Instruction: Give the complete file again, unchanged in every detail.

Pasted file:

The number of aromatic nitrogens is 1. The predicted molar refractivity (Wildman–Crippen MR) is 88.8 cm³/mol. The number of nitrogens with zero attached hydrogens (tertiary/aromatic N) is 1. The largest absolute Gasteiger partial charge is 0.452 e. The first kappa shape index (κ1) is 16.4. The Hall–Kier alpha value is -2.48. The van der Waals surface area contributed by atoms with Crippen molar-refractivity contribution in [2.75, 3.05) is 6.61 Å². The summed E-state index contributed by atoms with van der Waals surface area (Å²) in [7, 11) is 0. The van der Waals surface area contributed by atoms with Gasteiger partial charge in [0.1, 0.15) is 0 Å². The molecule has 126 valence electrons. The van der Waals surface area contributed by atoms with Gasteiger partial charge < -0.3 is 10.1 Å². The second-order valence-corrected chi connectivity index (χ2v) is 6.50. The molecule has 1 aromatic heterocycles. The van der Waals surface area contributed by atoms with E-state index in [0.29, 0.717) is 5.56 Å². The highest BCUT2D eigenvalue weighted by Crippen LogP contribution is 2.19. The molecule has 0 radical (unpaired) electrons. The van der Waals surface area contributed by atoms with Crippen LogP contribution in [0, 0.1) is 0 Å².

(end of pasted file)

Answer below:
The number of aromatic nitrogens is 1. The predicted molar refractivity (Wildman–Crippen MR) is 88.8 cm³/mol. The number of nitrogens with zero attached hydrogens (tertiary/aromatic N) is 1. The largest absolute Gasteiger partial charge is 0.452 e. The first kappa shape index (κ1) is 16.4. The Hall–Kier alpha value is -2.48. The van der Waals surface area contributed by atoms with Crippen molar-refractivity contribution in [2.75, 3.05) is 6.61 Å². The summed E-state index contributed by atoms with van der Waals surface area (Å²) in [7, 11) is 0. The van der Waals surface area contributed by atoms with Gasteiger partial charge in [0.1, 0.15) is 0 Å². The molecule has 126 valence electrons. The van der Waals surface area contributed by atoms with Gasteiger partial charge < -0.3 is 10.1 Å². The second-order valence-corrected chi connectivity index (χ2v) is 6.50. The molecule has 1 aromatic heterocycles. The van der Waals surface area contributed by atoms with E-state index in [0.29, 0.717) is 5.56 Å². The highest BCUT2D eigenvalue weighted by Crippen LogP contribution is 2.19. The molecule has 0 radical (unpaired) electrons. The van der Waals surface area contributed by atoms with Crippen LogP contribution in [0, 0.1) is 0 Å².